3 MIN READ | Wellness

Adam Mulligan

The Psychology Behind Oral Health

Cite This
Adam Mulligan, (2021, August 16). The Psychology Behind Oral Health. Psychreg on Wellness. https://www.psychreg.org/psychology-oral-health/
Reading Time: 3 minutes

Oral health refers to the general condition of the mouth, and good oral health is the absence of teeth pains, sores on the throat, or any disease that affect the mouth. Psychology has proven that the way a person feels or one’s state of mind, or emotional well-being affects a person’s health. Although it has not been proven scientifically, several tests have been carried out, and the assumption has proven factual. 

Psychology about oral health refers to how a person’s emotional level can affect his health in the oral sector. Oral health affects a person’s daily life because it is an essential factor in one’s day-to-day activities. The level of a person’s morale, whether low or high, affects their oral health, which makes the emotional level a key factor that determines the level of oral healthiness. North Bramalea Dental in Brampton is an example of a dental institute that tried to balance psychology and its effect on oral health. Some of the emotions that impede one’s oral health are:

  • Stress
  • Anxiety
  • Anger
  • Depression
  • Fatigue
  • Confusion

These are a few of the emotions discovered in the test carried out on several patients that causes their declined oral health.

Examples of disease resulting from poor oral health

  • Tooth decay
  • Tooth pain
  • Throat cancer
  • Oral infection and sores
  • Tooth loss
  • Periodontal (gum) disease

Facts that prove emotion affects oral health

  • Health consciousness. A person in a positive emotional state will tell when they are feeling unwell or something is going wrong in their oral health, but someone who is emotionally depressed or feeling some negative emotion will be found neglecting their health.
  • Inability to seek for solution. A person who is emotionally challenged will find it hard to seek treatment for an oral disease due to the cloud of psychological negativity surrounding that person.
  • Recovery. A person with positive emotions quickly overcomes health issues than someone with negative emotions because of optimism. This is one of the reasons why doctors normally advise patients to be optimistic concerning their treatment and expect the best outcome.

These facts are quite common, which made psychologists carry out several tests and studies to show the relation between emotions (stress, anger, depression, fatigue, and confusion) and the quality of oral health. The facts that the psychologists aimed to prove include: 

  • Psychology is related not only to anxiety and depression but also another emotional state.
  • In different stages of life, there are different degrees of oral health and different emotions.
  • Different oral health degrees result in different emotional expressions.

Methods for the test

The POMS. This is a self-assessment mood scale consisting of 58 items. It consists of six subscales, which are: 

  • Tension-anxiety
  • Depression-dejection
  • Aggression-anger
  • Vigor-activity
  • fatigue condolence
  • Confusion- bewilderment 

OHIP (Oral Health Impact Profile). This consisted of 14 items, with each pair of items capturing a specific dimension of the perception of the state of oral health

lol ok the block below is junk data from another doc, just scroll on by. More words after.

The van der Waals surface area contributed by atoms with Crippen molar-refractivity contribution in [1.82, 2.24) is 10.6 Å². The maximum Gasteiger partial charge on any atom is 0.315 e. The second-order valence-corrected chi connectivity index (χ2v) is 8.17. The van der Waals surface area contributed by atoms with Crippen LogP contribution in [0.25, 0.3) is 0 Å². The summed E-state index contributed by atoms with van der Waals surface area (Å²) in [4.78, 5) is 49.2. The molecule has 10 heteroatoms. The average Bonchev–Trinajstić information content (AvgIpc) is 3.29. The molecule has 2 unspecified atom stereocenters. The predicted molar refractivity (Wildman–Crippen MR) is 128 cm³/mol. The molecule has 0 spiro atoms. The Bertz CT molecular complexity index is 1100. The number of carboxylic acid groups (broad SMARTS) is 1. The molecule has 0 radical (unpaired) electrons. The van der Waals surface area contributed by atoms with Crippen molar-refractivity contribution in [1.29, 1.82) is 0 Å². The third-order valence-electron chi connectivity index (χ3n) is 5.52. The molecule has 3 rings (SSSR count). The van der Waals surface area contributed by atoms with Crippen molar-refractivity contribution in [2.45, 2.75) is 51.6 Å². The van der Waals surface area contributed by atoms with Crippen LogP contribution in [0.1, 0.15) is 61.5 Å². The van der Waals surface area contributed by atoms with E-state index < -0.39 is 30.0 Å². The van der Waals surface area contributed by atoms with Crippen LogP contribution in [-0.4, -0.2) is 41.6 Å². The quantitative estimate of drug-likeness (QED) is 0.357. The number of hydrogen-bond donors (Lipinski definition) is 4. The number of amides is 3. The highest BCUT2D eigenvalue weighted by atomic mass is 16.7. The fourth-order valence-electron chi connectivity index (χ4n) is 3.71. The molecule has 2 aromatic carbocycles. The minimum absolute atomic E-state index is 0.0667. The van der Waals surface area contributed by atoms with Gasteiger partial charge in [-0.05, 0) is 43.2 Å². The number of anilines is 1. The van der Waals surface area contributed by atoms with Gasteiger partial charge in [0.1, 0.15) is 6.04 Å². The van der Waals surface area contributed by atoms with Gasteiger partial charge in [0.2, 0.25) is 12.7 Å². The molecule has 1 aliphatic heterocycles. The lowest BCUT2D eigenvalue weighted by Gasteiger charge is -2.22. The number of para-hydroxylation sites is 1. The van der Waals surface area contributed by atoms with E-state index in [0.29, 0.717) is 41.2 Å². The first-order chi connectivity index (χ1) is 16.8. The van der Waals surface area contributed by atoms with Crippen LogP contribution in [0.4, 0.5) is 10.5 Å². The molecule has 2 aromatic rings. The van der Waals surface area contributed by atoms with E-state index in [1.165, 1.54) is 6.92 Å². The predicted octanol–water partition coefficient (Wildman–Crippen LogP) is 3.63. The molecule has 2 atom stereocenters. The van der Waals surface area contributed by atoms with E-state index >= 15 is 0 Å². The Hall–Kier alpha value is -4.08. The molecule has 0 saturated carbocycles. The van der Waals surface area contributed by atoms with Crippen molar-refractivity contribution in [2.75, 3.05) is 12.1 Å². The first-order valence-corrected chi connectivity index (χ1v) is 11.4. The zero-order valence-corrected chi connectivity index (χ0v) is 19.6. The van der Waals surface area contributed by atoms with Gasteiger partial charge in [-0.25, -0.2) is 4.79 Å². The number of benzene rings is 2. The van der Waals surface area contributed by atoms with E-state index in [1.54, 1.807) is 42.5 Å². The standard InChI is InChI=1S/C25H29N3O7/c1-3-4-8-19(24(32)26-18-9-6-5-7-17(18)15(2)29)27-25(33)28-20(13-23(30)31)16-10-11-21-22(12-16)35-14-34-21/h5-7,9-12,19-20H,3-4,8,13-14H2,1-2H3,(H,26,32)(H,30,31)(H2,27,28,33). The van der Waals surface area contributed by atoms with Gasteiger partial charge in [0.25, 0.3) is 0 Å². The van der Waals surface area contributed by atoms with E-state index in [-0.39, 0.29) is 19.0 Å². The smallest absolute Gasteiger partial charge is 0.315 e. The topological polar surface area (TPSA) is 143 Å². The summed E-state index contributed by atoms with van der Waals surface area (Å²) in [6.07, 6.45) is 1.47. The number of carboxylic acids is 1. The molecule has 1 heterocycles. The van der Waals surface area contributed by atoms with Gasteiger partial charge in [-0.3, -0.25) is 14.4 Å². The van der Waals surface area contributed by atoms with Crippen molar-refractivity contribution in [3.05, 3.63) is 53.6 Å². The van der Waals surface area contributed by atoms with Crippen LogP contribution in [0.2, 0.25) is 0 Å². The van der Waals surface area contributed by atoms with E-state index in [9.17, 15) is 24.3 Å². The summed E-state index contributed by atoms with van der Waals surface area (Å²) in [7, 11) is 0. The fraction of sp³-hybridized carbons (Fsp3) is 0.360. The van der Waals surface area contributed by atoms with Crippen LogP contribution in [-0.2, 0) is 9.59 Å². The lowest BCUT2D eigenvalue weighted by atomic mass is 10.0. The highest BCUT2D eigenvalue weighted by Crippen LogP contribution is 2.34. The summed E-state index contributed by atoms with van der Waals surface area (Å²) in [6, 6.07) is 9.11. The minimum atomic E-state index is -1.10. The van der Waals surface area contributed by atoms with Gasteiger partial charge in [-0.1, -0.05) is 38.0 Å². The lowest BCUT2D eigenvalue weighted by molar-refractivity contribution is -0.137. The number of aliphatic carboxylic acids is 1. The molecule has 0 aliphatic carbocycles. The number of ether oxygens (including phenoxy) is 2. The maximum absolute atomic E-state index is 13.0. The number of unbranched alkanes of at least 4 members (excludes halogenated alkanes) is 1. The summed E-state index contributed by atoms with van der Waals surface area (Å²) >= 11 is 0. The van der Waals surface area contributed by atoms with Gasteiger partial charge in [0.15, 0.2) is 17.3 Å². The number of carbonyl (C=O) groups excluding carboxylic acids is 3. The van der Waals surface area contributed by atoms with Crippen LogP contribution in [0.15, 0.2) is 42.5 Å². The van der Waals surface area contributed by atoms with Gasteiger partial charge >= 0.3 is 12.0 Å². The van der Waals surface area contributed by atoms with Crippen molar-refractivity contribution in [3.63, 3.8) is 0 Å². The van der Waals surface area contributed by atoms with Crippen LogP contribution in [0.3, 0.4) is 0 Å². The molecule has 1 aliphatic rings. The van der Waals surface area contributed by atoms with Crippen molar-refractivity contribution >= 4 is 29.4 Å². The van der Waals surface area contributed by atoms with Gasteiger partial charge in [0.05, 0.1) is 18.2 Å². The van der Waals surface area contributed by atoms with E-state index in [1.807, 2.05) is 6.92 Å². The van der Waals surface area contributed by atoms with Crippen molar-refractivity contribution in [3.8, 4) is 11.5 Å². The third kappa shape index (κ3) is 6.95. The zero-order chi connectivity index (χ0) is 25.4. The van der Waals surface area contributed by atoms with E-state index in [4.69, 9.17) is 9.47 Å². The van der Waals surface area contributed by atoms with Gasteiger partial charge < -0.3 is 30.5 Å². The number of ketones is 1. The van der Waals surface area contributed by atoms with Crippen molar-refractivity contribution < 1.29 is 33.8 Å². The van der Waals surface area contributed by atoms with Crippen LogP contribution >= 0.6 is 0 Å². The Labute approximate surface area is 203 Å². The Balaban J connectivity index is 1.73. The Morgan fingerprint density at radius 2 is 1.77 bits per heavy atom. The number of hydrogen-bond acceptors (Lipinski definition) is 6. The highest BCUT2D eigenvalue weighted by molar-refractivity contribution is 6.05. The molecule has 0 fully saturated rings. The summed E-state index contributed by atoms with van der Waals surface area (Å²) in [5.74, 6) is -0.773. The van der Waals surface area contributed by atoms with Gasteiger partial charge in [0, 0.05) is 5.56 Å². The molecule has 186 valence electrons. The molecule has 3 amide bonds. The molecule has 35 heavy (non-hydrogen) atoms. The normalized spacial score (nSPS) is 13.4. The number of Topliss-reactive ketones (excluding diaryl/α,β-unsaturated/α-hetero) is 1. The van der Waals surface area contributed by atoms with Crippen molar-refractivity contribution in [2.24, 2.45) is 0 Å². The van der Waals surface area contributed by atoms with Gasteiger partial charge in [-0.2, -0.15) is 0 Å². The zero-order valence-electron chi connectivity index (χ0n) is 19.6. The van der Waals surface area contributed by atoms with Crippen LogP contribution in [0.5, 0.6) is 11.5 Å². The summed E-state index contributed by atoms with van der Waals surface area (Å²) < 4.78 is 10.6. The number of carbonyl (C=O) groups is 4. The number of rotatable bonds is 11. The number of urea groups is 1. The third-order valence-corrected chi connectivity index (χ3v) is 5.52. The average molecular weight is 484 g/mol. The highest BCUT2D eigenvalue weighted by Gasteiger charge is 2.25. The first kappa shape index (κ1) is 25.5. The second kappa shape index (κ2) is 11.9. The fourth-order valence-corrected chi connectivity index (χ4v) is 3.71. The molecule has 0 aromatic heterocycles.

• Functional limitations: this is a case of finding it uneasy to chew.
  • Sensitivity of teeth
  • Psychological discomfort
  • Social disability

This research was in line with research principles, and it was conducted according to the declaration of Helsinki. Each candidate was informed before the test about the methods and aims of the study and also asked to consent by signing an agreement to be used as test subjects.

Their data was taken in the year 2013 from January to May. The items were administered by operators who were briefly trained on how to administer the psychological tests with the completion of the test requiring 15–30 minutes, and the data were analysed using a statistical package. The whole sample was from the determined number of dental patients belonging to different private dental surgeries with mild or moderate dental problems (gingivitis, cavities, plaque, sensitive teeth, halitosis, denture discomfort, etc.). The result of the whole experiments proved that:

  • Poor oral health is not only related to anxiety and depression but also other emotional states.
  • In different stages of life, there are different oral health degrees and different emotions.
  • Different oral health degrees results in different expressions of emotions

Takeaway

Oral health is a factor that affects a person’s daily, life, and it is qualified by one’s emotional state of mind. This states that how a person feels, whether it be positive emotion or negative emotion, will determine the quality of their oral health, which is one of the reasons that people who feel emotionally down or depressed may develop dental problems due to them neglecting their oral health. A person with poor oral health is always afraid of socialising, so it is essential for one to always ensure that their oral health is never neglected to live a good, quality life and be dental problem-free.


Adam Mulligan did his degree in psychology at the University of Hertfordshire. He is interested in mental health and well-being.


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